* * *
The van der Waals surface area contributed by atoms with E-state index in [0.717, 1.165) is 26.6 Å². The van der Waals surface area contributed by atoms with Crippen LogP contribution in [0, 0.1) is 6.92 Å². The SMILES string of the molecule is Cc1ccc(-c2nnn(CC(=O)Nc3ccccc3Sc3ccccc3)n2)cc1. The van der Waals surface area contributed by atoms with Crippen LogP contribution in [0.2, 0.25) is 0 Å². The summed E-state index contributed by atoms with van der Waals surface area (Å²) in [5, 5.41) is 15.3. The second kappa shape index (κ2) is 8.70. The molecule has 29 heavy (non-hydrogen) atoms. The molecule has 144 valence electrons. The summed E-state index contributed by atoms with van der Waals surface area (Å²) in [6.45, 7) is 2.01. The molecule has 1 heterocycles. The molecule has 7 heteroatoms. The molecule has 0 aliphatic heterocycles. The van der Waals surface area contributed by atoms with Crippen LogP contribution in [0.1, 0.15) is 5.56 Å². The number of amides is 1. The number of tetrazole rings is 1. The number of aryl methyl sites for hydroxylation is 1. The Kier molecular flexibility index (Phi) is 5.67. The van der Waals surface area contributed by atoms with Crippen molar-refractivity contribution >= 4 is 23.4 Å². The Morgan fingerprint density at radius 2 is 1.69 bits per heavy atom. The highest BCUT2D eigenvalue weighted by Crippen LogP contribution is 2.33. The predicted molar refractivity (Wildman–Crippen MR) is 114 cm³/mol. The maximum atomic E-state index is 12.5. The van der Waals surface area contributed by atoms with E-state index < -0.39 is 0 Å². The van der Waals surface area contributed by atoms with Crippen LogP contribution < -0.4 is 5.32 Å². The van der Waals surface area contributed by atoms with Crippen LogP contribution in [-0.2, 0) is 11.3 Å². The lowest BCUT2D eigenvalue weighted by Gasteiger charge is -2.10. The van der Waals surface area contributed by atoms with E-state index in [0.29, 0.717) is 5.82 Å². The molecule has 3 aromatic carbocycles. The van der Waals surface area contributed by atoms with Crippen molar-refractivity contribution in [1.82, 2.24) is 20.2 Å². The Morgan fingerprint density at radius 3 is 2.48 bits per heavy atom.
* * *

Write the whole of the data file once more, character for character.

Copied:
The van der Waals surface area contributed by atoms with E-state index in [0.717, 1.165) is 26.6 Å². The van der Waals surface area contributed by atoms with Crippen LogP contribution in [0, 0.1) is 6.92 Å². The SMILES string of the molecule is Cc1ccc(-c2nnn(CC(=O)Nc3ccccc3Sc3ccccc3)n2)cc1. The van der Waals surface area contributed by atoms with Crippen LogP contribution in [0.2, 0.25) is 0 Å². The summed E-state index contributed by atoms with van der Waals surface area (Å²) in [5, 5.41) is 15.3. The second kappa shape index (κ2) is 8.70. The molecule has 29 heavy (non-hydrogen) atoms. The molecule has 144 valence electrons. The summed E-state index contributed by atoms with van der Waals surface area (Å²) in [6.45, 7) is 2.01. The molecule has 1 heterocycles. The molecule has 7 heteroatoms. The molecule has 0 aliphatic heterocycles. The van der Waals surface area contributed by atoms with Crippen LogP contribution in [0.1, 0.15) is 5.56 Å². The number of amides is 1. The number of tetrazole rings is 1. The number of aryl methyl sites for hydroxylation is 1. The Kier molecular flexibility index (Phi) is 5.67. The van der Waals surface area contributed by atoms with Crippen molar-refractivity contribution >= 4 is 23.4 Å². The Morgan fingerprint density at radius 2 is 1.69 bits per heavy atom. The highest BCUT2D eigenvalue weighted by Crippen LogP contribution is 2.33. The predicted molar refractivity (Wildman–Crippen MR) is 114 cm³/mol. The maximum atomic E-state index is 12.5. The van der Waals surface area contributed by atoms with E-state index < -0.39 is 0 Å². The van der Waals surface area contributed by atoms with Crippen LogP contribution < -0.4 is 5.32 Å². The van der Waals surface area contributed by atoms with Crippen LogP contribution in [-0.2, 0) is 11.3 Å². The lowest BCUT2D eigenvalue weighted by Gasteiger charge is -2.10. The van der Waals surface area contributed by atoms with E-state index in [0.29, 0.717) is 5.82 Å². The molecule has 3 aromatic carbocycles. The van der Waals surface area contributed by atoms with Crippen molar-refractivity contribution in [1.82, 2.24) is 20.2 Å². The Morgan fingerprint density at radius 3 is 2.48 bits per heavy atom.